Archive for Wednesday, September 16, 2009

Shawnee Town plans still on track

Despite concers, Council OKs process for enhancements

Practicing her hand on a denim braid rug, Joan Russell (left) sits in the General Store during Shawnee Town's Straw Hat Saturdays on July 12. Costumed interpreters demonstrat butter churning and other oldtime farm chores during the Straw Hat Saturdays at Shawnee Town Museum.

Practicing her hand on a denim braid rug, Joan Russell (left) sits in the General Store during Shawnee Town's Straw Hat Saturdays on July 12. Costumed interpreters demonstrat butter churning and other oldtime farm chores during the Straw Hat Saturdays at Shawnee Town Museum.

September 16, 2009

Some Shawnee City Council members are casting doubt on moving forward with planned improvements at Shawnee Town Museum.

The Council on Monday unanimously approved using a design-build selection process for contractors in the creation of a farmstead and further development of the town site at Shawnee Town. But the item led to a discussion of the benefits of improving the city’s top attraction at a time when it is necessary to be frugal.

Council member Cheryl Scott moved to approve the design-build process for the $897,000 project. Plans include moving the historic Hart Home, Bender Barn and smokehouse to create a farmstead area, and in the town, building a doctor’s house, typewriter repair shop and ice house, as well as refurbishing other old buildings.

The work will be funded over two years through a combination of public and private funding: $200,000 grant from the Ronald Deffenbaugh Foundation; and the Special Park and Recreation Fund, which includes liquor tax receipts that, by state law, can only be used for park and recreational purposes.

But Council member Kevin Straub questioned the expenses, asking if there was any way the city could recapture the money once the improvements were complete.

“That’s a lot of money to be spending on, and I know Old Shawnee Town is a phenomenal place, but… This is definitely not a have-to,” he said.

Straub acknowledged the funds used to pay for the project could only be used on parks projects, but he thought maybe it would be better to be “frugal” and push off the improvements.

Neil Holman, director of parks and recreation, said there was no way to prove the museum’s revenues would improve with the improvements. However, he said all of the community branding project research, as well as other surveys, had shown that the museum was Shawnee’s most identifiable attraction, and the city could justify charging more for admission once the museum was improved.

“I get e-mails all the time that ask ‘Why can’t we have a Deanna Rose (Farmstead, in Overland Park)?’” Holman said. “And we will have one with this. We will have a wonderful, open-air museum. This is going to be a one-of-a-kind museum down the road.”

He noted Shawnee-based firms have been giving the city lower-than-expected bids for projects in this economy, so the city hoped to see a cost savings by moving forward with the plan now.

Council member Michelle Distler asked how the additions would affect costs of running the museum. Holman said it likely would lower the upkeep costs, since many of the aging buildings have maintenance problems.

Council member Dan Pflumm asked why more of the work for the museum couldn’t be done in-house, and Burt Schnettgoecke, city project engineer, said city staff engineers didn’t have the expertise to do the work for most of the project. Schnettgoecke said the city could ask design-build teams to provide costs for the farmstead and town site separately, if Council members were concerned about costs.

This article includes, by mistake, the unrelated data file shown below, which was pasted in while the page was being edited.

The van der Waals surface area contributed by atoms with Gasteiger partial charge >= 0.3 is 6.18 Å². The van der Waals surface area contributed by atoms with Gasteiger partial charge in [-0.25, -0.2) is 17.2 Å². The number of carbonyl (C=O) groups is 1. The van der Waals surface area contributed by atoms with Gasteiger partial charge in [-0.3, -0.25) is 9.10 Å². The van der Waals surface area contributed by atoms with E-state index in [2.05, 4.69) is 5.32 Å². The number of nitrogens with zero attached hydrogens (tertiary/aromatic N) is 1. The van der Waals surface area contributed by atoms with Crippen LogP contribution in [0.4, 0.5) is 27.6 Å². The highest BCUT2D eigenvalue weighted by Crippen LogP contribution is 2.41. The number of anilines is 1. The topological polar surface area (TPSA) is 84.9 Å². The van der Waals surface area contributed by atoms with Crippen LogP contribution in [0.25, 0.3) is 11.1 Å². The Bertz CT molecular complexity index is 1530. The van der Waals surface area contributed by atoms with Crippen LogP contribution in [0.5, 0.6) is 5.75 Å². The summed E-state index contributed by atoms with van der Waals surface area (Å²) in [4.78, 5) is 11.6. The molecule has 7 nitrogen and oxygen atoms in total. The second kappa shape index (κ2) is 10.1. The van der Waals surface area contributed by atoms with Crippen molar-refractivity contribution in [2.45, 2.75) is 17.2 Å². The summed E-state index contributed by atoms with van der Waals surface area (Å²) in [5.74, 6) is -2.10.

Teresa Conner of Shawnee and Greg Rieke of Overland Park also spoke on the museum’s behalf.

“To be on the cusp of going forward and have it stalled would be very disappointing,” Conner said. “… It would be a great competitive edge to neighboring cities. We’re always looking for more tourism, and this would put us at forefront.”

In the end, the Council unanimously approved the design-build process.

In other business, the Council:

• Approved 7-1 a Community Improvement District policy, removing language that would allow developers to make use of city-issued general obligation bonds. Council member Michelle Distler voted in opposition.

• Approved the final study drafts of the Interstate 435 Corridor Land Use Analysis and Market Study.

• Approved vacating right-of-way at Shawnee Mission Parkway and Widmer Road for a new CVS Pharmacy.

• Approved use of the design-build selection process for the Justice Center stormwater quality BMP (best management practices) retrofit project.

• Approved a contract for $124,596.50 with Heartland Midwest LLC, Olathe, for the Northwest Woods storm drainage improvements.

• Adopted a resolution for the Johnson County Multi-Hazard Mitigation Plan.

• Approved a resolution to extend a resolution of intent to issue private activity revenue bonds for Stag’s Grove LLC.

• Conducted a public hearing and approved the 2010 Community Development Block Grant application and 2010-2014 five-year annual plan.

• Approve a massage establishment license for Rein Spirit Massage, 12400 W. 62nd Terr.

• Approved withdrawal of a special-use permit previously issued to Precision Services, 10820 W. 64th St., to allow a noninventory auto brokerage.

• Approved a special-use permit to Jennifer Fuller for an in-home day-care in the 23217 W. 46th St.

• Approved an ordinance repealing Title 17 Chapters 17.48 and 17.64 of the municipal code, which have been moved to Title 11.

• Approved semimonthly claims totaling $2,189,762.

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